Lawyers for a Lansford man accused of killing his estranged wife on Thursday asked a Carbon County court judge to drop the charges and set him free, arguing that information from a 2009 preliminary hearing failed to provide sufficient evidence to take the case to trial and that evidence from three search warrants should be suppressed because they failed to include an initial visit to the defendant's home by a Lansford patrolman.

But District Attorney Gary F. Dobias argued against the move, stating that there was enough evidence to prosecute Ernest Troy Freeby, 36, in the death of his wife, Edwina Atieno Onyango. Further, Dobias said, the defense waited too long to bring the questions to court and that the move was yet another delaying tactic to push back Freeby's trial, now scheduled for January. The trial has been continued 13 times. Onyango's body has yet to be found.

President Judge Roger N. Nanovic II did not immediately rule on the matter after listening the about three hours of testimony. More hearings may be held to further clarify the arguments. Freeby was present during the hearing, but did not testify.

Charges of homicide and tampering with evidence were filed against Freeby on Aug. 4, 2009, Dobias said. The case has been wending its way through the court system since then. Freeby remains in the county jail without bail.

But public defenders Paul Levy and George Dydynsky didn't file motions to suppress evidence until Sept. 22, 2011, and to have Freeby released (called a writ of habeas corpus) until June 21, 2011. Dobias argued those motions must be filed within 30 days of Freeby's arraignment, which was Oct. 31, 2009.

Nanovic, however, said exceptions to that rule may apply, provided there were reasonable excuses for the delay. Levy said that the 30 day rule was rarely enforced in the county, and that new information wasn't learned by the defense until six months ago.

The new information was about a visit to Freeby's home by Lansford police officer Joshua Tom on Dec. 18, 2007.

Tom, called by Levy to testify, said he was at Freeby's house for about 20 or 30 minutes. Most of that time, he said, was spent talking with Freeby about what was at the time a missing persons report, not a homicide investigation. Then Tom, at Freeby's invitation, walked through the house on a cursory inspection to see if Onyango was there. The walk-through included the cellar, Tom said. He testified that he briefly shined his flashlight in the coal bin.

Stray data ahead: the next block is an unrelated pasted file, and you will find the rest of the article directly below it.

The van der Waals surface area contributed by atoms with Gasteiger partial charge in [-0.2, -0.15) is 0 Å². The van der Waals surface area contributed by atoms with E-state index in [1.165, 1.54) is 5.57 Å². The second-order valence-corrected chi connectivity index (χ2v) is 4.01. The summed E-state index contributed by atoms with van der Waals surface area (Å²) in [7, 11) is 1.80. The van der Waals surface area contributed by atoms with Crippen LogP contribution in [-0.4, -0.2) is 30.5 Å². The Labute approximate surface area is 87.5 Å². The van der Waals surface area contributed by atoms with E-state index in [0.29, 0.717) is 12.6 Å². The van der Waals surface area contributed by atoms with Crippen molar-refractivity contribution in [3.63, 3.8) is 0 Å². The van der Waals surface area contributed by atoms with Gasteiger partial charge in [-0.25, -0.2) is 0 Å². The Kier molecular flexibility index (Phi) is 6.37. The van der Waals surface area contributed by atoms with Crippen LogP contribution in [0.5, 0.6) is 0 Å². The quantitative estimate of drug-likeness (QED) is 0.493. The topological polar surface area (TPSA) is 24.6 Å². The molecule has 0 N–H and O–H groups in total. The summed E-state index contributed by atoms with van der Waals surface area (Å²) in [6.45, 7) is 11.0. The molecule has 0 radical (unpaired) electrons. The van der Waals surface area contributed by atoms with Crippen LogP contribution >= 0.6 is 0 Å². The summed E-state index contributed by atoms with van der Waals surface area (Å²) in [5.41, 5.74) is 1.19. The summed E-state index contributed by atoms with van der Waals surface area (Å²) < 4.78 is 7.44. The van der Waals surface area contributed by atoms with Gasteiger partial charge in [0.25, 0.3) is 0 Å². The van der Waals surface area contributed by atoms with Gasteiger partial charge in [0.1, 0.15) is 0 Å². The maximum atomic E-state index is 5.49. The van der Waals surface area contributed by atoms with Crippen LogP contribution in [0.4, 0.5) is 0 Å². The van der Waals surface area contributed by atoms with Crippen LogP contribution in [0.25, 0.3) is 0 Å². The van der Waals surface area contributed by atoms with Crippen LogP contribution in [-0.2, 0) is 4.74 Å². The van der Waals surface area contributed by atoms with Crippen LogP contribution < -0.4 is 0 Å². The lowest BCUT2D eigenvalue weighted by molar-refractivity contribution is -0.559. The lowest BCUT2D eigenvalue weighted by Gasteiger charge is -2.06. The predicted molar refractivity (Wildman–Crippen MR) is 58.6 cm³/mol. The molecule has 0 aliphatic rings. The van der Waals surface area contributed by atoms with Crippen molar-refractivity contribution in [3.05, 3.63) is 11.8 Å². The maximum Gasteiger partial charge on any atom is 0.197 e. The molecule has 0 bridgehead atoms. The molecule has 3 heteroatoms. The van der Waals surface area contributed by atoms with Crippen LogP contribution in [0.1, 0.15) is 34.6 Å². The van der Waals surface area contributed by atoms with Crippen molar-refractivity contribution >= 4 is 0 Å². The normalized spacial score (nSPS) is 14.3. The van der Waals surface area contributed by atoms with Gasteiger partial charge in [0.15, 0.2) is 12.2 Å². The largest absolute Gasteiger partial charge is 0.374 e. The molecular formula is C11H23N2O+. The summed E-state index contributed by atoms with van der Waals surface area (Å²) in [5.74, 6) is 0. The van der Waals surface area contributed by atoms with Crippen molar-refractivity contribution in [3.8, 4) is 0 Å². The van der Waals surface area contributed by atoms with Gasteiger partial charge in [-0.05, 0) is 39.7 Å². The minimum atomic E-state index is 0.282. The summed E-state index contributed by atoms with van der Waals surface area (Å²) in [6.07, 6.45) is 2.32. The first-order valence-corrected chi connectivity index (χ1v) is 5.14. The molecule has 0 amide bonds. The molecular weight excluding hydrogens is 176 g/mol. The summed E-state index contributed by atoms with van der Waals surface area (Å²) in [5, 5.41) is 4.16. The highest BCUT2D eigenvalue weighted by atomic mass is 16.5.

When Tom returned to the police station, he typed a note to indicate that he had followed through on his assignment to interview Freeby.

State police at Lehighton took over the case on Dec. 26. The case was changed from a missing persons to a homicide after police searched Freeby's house on Jan. 17, 2008. In February, when Tom learned it was now considered a homicide, he fleshed out his report, adding details of his conversation with Freeby and his walk-through of the house. The new report replaced the previous one in the computer system, he said. However, there was a printed version of the first report.

The defense argued that Tom's first report was not included in the search warrant affidavits filed by state police. It wasn't until January 2011, that state police learned of the initial report, state police Criminal Investigator William Maynard testified. Maynard, called by Dobias, said he met with Lansford's police chief on Dec. 27, 2007, when he took over the case. He spoke briefly with Tom, but did not get a copy of Tom's initial report. He did get the full report in Feb. 2008.

Maynard filed three search warrant affidavits in 2008. One each in January, February, and August. Each was slightly different from the previous one, including any new information, he said.

Levy and Dydynsky also argued that forensic evidence failed to provide sufficient evidence. They said the forensic report strayed from strict science by including the use of Onyango's credit card and car by Freeby after her disappearance.

Even the scientific evidence was lacking, they argued. Dydynsky said only three drops of blood were tested, not enough, given the absence of a body, to establish that a homicide had occurred there.

Dobias disputed that, citing two cases in the state that had been successfully prosecuted even though the victims' bodies had not been found. Prosecutors in both cases met the three requirements, as does Freeby's case.

The requirements are that the victim is dead; his or her death occurred under circumstances that were indicated to be criminal, and there was sufficient circumstantial evidence to indicate the defendant was responsible for the death.

Dobias cited examples from court documents and testimony that supported the satisfaction of all three requirements in Freeby's case. Further, Dobias cited the substantial volume of blood found in the home, which matched Onyango's DNA, Freeby's attempts to paint over bloodied steps and remove a bloodied wooden frame in the coal bin and his lies to police when confronted with evidence.

Onyango, 34, who moved to the United States from her native Kenya on Sept. 1, 1998, was reported by her brother to be missing on Dec. 9, 2007. She has not used her email account, bank account, credit card or car since then. Her close-knit family, with whom she spoke daily, has not heard from her. Information sent to law enforcement databases on missing persons have turned up no leads.

Onyango and Freeby met, and married in Allentown on March 20, 2001. Freeby later returned to Lansford, where he lived with his girlfriend and their children. Onyango stayed in Allentown, where she worked for an older couple.